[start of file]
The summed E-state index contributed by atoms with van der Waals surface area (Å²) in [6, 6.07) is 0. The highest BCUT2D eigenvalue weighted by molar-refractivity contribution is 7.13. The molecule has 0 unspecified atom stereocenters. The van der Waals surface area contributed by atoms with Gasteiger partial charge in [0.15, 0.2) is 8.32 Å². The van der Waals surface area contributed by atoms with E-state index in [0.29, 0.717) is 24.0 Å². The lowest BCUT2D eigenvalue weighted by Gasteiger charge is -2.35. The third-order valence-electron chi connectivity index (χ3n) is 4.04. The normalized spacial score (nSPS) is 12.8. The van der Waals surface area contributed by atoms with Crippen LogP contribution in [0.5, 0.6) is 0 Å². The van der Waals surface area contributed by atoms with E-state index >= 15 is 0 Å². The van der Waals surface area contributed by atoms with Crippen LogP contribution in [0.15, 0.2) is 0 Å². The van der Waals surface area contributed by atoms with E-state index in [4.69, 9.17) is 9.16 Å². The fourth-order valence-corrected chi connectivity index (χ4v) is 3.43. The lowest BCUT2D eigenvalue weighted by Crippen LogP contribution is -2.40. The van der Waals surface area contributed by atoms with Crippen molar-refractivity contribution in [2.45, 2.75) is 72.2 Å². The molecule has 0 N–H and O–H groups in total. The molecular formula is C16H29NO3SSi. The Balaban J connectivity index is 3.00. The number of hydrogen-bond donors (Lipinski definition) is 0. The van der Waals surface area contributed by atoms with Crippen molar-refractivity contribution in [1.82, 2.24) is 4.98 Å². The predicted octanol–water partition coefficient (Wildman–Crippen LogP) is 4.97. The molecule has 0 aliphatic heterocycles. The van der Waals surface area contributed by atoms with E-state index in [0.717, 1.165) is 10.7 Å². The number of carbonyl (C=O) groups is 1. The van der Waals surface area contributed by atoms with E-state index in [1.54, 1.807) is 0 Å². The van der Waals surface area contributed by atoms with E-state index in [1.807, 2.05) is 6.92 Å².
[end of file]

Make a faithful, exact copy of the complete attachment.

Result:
The summed E-state index contributed by atoms with van der Waals surface area (Å²) in [6, 6.07) is 0. The highest BCUT2D eigenvalue weighted by molar-refractivity contribution is 7.13. The molecule has 0 unspecified atom stereocenters. The van der Waals surface area contributed by atoms with Gasteiger partial charge in [0.15, 0.2) is 8.32 Å². The van der Waals surface area contributed by atoms with E-state index in [0.29, 0.717) is 24.0 Å². The lowest BCUT2D eigenvalue weighted by Gasteiger charge is -2.35. The third-order valence-electron chi connectivity index (χ3n) is 4.04. The normalized spacial score (nSPS) is 12.8. The van der Waals surface area contributed by atoms with Crippen LogP contribution in [0.5, 0.6) is 0 Å². The van der Waals surface area contributed by atoms with E-state index >= 15 is 0 Å². The van der Waals surface area contributed by atoms with Crippen LogP contribution in [0.15, 0.2) is 0 Å². The van der Waals surface area contributed by atoms with E-state index in [4.69, 9.17) is 9.16 Å². The fourth-order valence-corrected chi connectivity index (χ4v) is 3.43. The lowest BCUT2D eigenvalue weighted by Crippen LogP contribution is -2.40. The van der Waals surface area contributed by atoms with Crippen molar-refractivity contribution in [2.45, 2.75) is 72.2 Å². The molecule has 0 N–H and O–H groups in total. The molecular formula is C16H29NO3SSi. The Balaban J connectivity index is 3.00. The number of hydrogen-bond donors (Lipinski definition) is 0. The van der Waals surface area contributed by atoms with Crippen molar-refractivity contribution in [1.82, 2.24) is 4.98 Å². The predicted octanol–water partition coefficient (Wildman–Crippen LogP) is 4.97. The molecule has 0 aliphatic heterocycles. The van der Waals surface area contributed by atoms with E-state index in [0.717, 1.165) is 10.7 Å². The number of carbonyl (C=O) groups is 1. The van der Waals surface area contributed by atoms with E-state index in [1.54, 1.807) is 0 Å². The van der Waals surface area contributed by atoms with E-state index in [1.807, 2.05) is 6.92 Å².